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Big Ritual for Solitaries

Posted by on in Paths Blogs

The ancient Minoans had a lot of opportunities for what I like to call Big Ritual. The priesthood of the temples at Knossos, Phaistos, Malia and Zakro put on Mystery plays for the public, enacting stories from Minoan mythology at the solstice and equinoxes as well as at other festival dates. The cave shrines and peak sanctuaries were staffed by priestesses and priests who provided ceremonies for the public at the sacred times throughout the year. The more important inhabitants of the towns even had the prospect of attending large rituals within the temples themselves. But we modern folks don’t generally have access to that sort of event.

Sure, we have our altars and shrines at home, just as the Minoans and other ancient peoples did. But sitting in meditation with an altar is its own special kind of activity and doesn’t push the same buttons, if you see what I mean, as Big Ritual does.

Unless you’re lucky enough to attend a Pagan gathering or be a member of a local coven, collective or grove, you may never have participated in anything larger than a solitary ritual. It’s easy to find information about Paganism online these days, and Amazon ships books anywhere, but finding people to practice with is harder. And there are so many books out there – including my own Ariadne’s Thread – that include fabulous group rituals. So what’s a solitary Pagan to do?

I’ve been down this road before, having spent my fair share of time as a solitary, and I have a special technique I’d like to share with you. My first priestess taught it to me, more years ago than I’d like to admit, so I could experience the ancient rituals the classical writers described but that haven’t been enacted in hundreds, maybe thousands of years. Over time I discovered that this technique works just as well for modern rituals that I won’t be able to attend or perform myself. So here we go.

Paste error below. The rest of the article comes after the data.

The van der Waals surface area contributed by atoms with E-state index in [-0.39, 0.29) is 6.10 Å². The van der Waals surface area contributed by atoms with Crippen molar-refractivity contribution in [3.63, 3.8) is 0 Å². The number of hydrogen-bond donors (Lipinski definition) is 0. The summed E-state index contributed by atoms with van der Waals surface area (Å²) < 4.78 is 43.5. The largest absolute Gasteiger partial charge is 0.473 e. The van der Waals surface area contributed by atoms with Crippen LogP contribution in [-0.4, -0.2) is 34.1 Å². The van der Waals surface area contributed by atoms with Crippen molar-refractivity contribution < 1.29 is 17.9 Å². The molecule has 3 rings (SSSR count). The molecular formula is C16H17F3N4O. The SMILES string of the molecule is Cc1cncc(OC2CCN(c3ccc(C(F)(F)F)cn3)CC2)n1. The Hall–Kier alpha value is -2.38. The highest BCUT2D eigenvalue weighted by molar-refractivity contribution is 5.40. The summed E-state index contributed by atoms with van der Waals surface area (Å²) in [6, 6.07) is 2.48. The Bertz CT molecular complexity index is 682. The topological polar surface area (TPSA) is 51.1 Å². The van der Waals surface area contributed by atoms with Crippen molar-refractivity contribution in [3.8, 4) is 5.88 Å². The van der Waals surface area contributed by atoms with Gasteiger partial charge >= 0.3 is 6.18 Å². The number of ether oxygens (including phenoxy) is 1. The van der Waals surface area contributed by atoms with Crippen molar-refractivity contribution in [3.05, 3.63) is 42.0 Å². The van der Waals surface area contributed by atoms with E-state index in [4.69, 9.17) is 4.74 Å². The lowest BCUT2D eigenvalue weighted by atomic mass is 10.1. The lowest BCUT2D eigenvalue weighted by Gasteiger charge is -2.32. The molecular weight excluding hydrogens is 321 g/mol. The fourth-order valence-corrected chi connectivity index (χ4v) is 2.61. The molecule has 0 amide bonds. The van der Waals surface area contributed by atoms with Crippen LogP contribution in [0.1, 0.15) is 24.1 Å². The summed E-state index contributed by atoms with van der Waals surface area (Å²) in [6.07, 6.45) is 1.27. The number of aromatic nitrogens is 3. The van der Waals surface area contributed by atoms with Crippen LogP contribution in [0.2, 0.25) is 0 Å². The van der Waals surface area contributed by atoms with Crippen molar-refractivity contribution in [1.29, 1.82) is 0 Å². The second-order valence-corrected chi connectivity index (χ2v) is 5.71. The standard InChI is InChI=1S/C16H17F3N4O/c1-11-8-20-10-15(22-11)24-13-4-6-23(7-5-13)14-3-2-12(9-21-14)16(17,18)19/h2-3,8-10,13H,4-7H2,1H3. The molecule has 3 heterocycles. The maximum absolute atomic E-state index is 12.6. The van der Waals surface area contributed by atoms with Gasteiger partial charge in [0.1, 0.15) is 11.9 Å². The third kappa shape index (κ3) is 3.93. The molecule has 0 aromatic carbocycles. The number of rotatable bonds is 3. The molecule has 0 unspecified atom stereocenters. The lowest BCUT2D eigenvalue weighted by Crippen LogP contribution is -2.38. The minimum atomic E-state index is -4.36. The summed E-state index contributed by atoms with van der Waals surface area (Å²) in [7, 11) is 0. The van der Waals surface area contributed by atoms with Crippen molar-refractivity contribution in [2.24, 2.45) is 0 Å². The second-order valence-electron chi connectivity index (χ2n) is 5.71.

This is essentially what many people call a visualization technique, but I dislike that word because it suggests that vision (sight) is all there is to it, and that’s a shame. I prefer to call it a tool of the imagination, bringing in all the senses. It’s both simple and complex at the same time. If you were good at playing pretend as a child, this technique will probably come easily to you. But even if you weren’t, it’s still a method you can use to create a multi-faceted experience that can have a profound spiritual impact.

To start with, choose the ritual you’d like to experience. It could be from a modern Pagan book or from the many early sources that describe rituals in the Greek, Roman and other ancient cultures. Read through the whole thing once or twice to get the overall feel and concept of the ritual. If you cook, you’ll recognize this as the step in which you read the recipe through so you understand the whole process before you actually begin to mix up the ingredients.

This next step is optional but I recommend it as a way to help prime your senses for a more fulfilling experience. Take a little time to set up a small sacred area as if you were going to perform the ritual yourself in your home. Essentially, you’re making a miniature version of a Big Ritual setup. No, you don’t need to envision two hundred people in your living room but you do need to think about what kinds of sights, sounds, and even smells and tastes would be involved in the ceremony. Should the room be dark, as if you were inside a cave or standing under the night sky? (If that’s the case, you might want a flashlight or candle so you can read your text without trouble.) Would there be incense or perfume wafting through the air and if so, what scent would it have? If a particular sort of music or drumming would help you set the mood, then get out your iPod or CD player.

Take a few moments to set up a small altar that encapsulates the concept of the ritual. It doesn’t need to be fancy, just a portion of a tabletop or bookshelf with a few objects that will help you focus on the deities and subject of the ceremony. If you have figurines or other items that symbolize the deities, you can use them, but graphics that you’ve printed out work well, too. If food or drink will be a part of the ritual, include them on your altar.